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Travel health information for people travelling abroad from the UK

Plague (Human) in the US (California, Yosemite National Park)

20 Aug 2015

The California Department of Public Health (CDPH) has reported a suspected human case of plague in a holidaymaker who stayed in Yosemite National Park; the individual had also visited the Sierra National Forest and surrounding areas in California. If confirmed, this will be the second human case of plague to be associated with Yosemite National Park in recent weeks.

Plague has been confirmed in wild rodents in recents weeks at Crane Flat and Tuolumne Meadows campsites in Yosemite, however, the risk to human health is low. As a precaution, action was taken to protect human and wildlife health by closing and treating the campgrounds. Visitors to Yosemite are being informed of camp treatments, possible plague risks and prevention of disease transmission.

Plague is carried by squirrels, chipmunks and other wild rodents and their fleas. Flea treatment has now reduced the risk of plague transmission at Crane Flat and Tuolumne Meadows Campsites in Yosemite National Park.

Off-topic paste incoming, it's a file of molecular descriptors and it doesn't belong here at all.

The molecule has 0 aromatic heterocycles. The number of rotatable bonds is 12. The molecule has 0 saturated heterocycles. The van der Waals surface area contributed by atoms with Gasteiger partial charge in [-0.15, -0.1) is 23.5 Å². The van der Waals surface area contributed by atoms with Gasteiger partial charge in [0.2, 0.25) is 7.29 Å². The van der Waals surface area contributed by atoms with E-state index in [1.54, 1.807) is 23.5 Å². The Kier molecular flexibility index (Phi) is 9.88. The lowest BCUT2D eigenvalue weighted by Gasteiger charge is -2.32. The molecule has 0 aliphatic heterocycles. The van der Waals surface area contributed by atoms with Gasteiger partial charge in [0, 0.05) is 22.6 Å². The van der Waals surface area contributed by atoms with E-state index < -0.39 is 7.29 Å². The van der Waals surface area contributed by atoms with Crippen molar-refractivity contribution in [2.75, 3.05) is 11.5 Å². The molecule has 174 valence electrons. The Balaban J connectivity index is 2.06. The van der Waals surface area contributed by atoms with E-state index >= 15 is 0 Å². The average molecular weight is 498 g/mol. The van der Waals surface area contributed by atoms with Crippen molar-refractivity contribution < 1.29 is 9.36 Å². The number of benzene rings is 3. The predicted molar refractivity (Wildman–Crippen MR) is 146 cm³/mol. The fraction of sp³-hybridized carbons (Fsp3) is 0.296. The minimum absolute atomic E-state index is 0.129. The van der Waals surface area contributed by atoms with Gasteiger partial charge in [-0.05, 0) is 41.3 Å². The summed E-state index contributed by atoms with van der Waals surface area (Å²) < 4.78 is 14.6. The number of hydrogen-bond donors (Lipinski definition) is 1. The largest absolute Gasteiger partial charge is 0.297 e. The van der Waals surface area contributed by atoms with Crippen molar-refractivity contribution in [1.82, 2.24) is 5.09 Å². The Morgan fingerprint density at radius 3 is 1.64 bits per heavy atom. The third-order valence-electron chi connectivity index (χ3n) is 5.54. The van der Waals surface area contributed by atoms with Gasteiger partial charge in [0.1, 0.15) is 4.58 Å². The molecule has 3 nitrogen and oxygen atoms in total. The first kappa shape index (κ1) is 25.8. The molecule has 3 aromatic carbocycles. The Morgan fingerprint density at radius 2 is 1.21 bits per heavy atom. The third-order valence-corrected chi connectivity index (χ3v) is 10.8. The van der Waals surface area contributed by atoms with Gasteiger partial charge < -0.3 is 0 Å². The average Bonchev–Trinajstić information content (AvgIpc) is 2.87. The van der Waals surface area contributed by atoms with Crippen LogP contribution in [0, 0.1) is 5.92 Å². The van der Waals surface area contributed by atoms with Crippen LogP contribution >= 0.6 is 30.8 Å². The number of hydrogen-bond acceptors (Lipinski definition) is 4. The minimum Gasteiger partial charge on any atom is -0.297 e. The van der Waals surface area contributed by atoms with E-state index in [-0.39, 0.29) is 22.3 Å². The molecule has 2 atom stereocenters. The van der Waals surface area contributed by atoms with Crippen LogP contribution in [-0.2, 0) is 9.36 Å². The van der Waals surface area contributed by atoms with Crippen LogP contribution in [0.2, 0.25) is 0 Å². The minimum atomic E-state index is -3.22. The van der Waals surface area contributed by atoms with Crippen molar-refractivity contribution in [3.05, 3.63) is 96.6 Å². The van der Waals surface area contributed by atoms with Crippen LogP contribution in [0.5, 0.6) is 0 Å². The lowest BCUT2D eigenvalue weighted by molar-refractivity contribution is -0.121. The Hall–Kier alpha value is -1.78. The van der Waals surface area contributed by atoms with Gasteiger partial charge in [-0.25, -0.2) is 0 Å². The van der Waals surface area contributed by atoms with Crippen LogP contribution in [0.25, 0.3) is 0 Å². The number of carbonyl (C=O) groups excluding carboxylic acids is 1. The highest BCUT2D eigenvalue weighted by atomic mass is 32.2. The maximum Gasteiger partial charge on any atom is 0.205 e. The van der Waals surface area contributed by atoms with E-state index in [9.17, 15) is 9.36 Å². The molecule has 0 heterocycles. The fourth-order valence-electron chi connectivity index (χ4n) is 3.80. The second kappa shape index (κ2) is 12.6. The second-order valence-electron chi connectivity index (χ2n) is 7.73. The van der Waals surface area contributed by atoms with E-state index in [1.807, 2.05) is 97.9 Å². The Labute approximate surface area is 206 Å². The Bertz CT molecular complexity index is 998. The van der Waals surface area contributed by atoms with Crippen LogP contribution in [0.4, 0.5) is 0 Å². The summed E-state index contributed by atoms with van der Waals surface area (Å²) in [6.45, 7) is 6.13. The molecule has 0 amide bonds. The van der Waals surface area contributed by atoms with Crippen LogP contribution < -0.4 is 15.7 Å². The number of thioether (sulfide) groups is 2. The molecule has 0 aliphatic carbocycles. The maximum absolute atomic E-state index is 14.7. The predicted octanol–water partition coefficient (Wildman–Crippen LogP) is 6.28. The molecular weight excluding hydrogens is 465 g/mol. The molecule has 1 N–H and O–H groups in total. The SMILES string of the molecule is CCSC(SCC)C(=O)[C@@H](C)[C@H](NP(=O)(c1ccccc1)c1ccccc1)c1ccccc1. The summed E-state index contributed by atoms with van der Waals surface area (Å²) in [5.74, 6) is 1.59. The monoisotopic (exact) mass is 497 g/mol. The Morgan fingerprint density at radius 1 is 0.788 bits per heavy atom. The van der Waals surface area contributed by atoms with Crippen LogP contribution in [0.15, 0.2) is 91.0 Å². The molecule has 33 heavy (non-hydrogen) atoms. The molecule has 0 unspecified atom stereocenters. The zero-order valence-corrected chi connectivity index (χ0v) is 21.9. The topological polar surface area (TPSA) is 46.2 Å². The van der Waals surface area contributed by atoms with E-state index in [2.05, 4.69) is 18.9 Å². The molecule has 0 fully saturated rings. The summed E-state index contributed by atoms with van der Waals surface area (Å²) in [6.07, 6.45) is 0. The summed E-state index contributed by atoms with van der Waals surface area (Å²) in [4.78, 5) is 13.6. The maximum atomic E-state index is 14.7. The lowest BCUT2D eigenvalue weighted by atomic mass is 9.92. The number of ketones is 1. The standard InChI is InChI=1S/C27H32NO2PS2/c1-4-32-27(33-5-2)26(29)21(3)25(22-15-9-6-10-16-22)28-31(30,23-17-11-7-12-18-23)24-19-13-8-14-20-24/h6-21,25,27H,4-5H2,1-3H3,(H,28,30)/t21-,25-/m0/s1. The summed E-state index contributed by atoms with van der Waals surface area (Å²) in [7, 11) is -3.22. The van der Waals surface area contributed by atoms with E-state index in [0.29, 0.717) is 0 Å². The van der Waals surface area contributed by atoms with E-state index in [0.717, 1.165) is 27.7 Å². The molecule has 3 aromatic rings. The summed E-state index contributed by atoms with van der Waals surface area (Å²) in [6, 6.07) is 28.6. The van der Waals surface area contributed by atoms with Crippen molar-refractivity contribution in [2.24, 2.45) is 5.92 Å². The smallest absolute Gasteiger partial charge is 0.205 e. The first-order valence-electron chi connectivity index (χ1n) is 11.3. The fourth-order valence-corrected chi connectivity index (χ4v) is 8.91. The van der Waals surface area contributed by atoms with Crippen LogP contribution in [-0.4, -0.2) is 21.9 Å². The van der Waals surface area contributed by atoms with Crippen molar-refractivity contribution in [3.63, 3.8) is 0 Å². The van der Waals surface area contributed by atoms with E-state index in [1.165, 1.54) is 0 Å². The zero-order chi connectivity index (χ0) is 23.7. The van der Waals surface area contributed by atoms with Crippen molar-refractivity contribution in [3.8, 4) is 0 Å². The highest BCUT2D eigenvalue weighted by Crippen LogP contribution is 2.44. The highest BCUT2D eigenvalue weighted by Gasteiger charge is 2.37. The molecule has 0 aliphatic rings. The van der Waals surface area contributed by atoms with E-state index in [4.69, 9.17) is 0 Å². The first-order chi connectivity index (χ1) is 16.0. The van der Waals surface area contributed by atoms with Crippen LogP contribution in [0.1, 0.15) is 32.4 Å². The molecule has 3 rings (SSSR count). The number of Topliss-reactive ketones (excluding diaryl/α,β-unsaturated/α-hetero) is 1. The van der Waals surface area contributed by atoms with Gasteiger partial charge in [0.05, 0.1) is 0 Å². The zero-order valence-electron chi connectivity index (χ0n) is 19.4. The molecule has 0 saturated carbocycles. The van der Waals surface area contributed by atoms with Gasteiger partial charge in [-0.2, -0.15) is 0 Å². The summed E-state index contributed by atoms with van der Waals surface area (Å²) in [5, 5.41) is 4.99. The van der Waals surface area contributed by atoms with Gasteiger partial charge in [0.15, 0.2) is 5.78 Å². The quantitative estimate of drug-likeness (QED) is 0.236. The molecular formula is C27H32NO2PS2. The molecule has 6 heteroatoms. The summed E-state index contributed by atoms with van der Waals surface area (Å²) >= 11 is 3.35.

( Via California Department of Public Health - accessed 20/08/15)

Advice for Travellers

The California Department of Public Health has issued the following advice for visitors to Yosemite National Park: steps the public can take to reduce exposure to human plague include:

  • Never feed squirrels, chipmunks or other rodents and never touch sick or dead rodents.
  • Avoid walking or camping near rodent burrows.
  • Wear long pants tucked into socks or boot tops to reduce exposure to fleas.
  • Spray insect repellent containing DEET on skin and clothing, especially socks and pant cuffs to reduce exposure to fleas.
  • Keep wild rodents out of homes, trailers, and outbuildings and away from pets.

Early symptoms of plague may include high fever, chills, nausea, weakness and swollen glands (lymph nodes) in the neck, armpit or groin. Travellers who develop these symptoms should seek immediate medical attention and notify their health care provider that they have been camping or out in the wilderness and have been exposed to rodents and fleas.